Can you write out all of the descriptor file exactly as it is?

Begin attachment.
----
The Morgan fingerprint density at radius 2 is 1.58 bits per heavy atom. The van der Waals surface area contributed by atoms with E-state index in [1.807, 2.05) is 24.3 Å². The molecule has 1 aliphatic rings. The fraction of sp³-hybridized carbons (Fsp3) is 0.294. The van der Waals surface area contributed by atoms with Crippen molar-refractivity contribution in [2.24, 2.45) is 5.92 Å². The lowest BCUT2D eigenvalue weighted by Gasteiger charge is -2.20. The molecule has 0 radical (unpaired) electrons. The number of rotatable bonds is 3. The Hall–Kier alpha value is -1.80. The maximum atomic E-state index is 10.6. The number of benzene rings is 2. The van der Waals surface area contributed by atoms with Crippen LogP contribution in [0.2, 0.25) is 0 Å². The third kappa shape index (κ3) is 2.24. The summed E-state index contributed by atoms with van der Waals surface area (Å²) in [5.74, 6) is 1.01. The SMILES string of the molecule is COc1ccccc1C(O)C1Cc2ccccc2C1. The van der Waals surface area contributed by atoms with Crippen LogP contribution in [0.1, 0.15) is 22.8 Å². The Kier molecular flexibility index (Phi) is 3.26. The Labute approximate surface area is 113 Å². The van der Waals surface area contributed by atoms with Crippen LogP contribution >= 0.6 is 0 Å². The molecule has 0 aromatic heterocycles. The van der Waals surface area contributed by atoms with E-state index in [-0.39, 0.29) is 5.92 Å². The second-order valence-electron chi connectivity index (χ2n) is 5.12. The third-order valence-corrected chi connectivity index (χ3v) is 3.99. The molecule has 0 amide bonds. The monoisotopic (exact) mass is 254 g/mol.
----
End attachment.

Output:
The Morgan fingerprint density at radius 2 is 1.58 bits per heavy atom. The van der Waals surface area contributed by atoms with E-state index in [1.807, 2.05) is 24.3 Å². The molecule has 1 aliphatic rings. The fraction of sp³-hybridized carbons (Fsp3) is 0.294. The van der Waals surface area contributed by atoms with Crippen molar-refractivity contribution in [2.24, 2.45) is 5.92 Å². The lowest BCUT2D eigenvalue weighted by Gasteiger charge is -2.20. The molecule has 0 radical (unpaired) electrons. The number of rotatable bonds is 3. The Hall–Kier alpha value is -1.80. The maximum atomic E-state index is 10.6. The number of benzene rings is 2. The van der Waals surface area contributed by atoms with Crippen LogP contribution in [0.2, 0.25) is 0 Å². The third kappa shape index (κ3) is 2.24. The summed E-state index contributed by atoms with van der Waals surface area (Å²) in [5.74, 6) is 1.01. The SMILES string of the molecule is COc1ccccc1C(O)C1Cc2ccccc2C1. The van der Waals surface area contributed by atoms with Crippen LogP contribution in [0.1, 0.15) is 22.8 Å². The Kier molecular flexibility index (Phi) is 3.26. The Labute approximate surface area is 113 Å². The van der Waals surface area contributed by atoms with Crippen LogP contribution >= 0.6 is 0 Å². The molecule has 0 aromatic heterocycles. The van der Waals surface area contributed by atoms with E-state index in [-0.39, 0.29) is 5.92 Å². The second-order valence-electron chi connectivity index (χ2n) is 5.12. The third-order valence-corrected chi connectivity index (χ3v) is 3.99. The molecule has 0 amide bonds. The monoisotopic (exact) mass is 254 g/mol.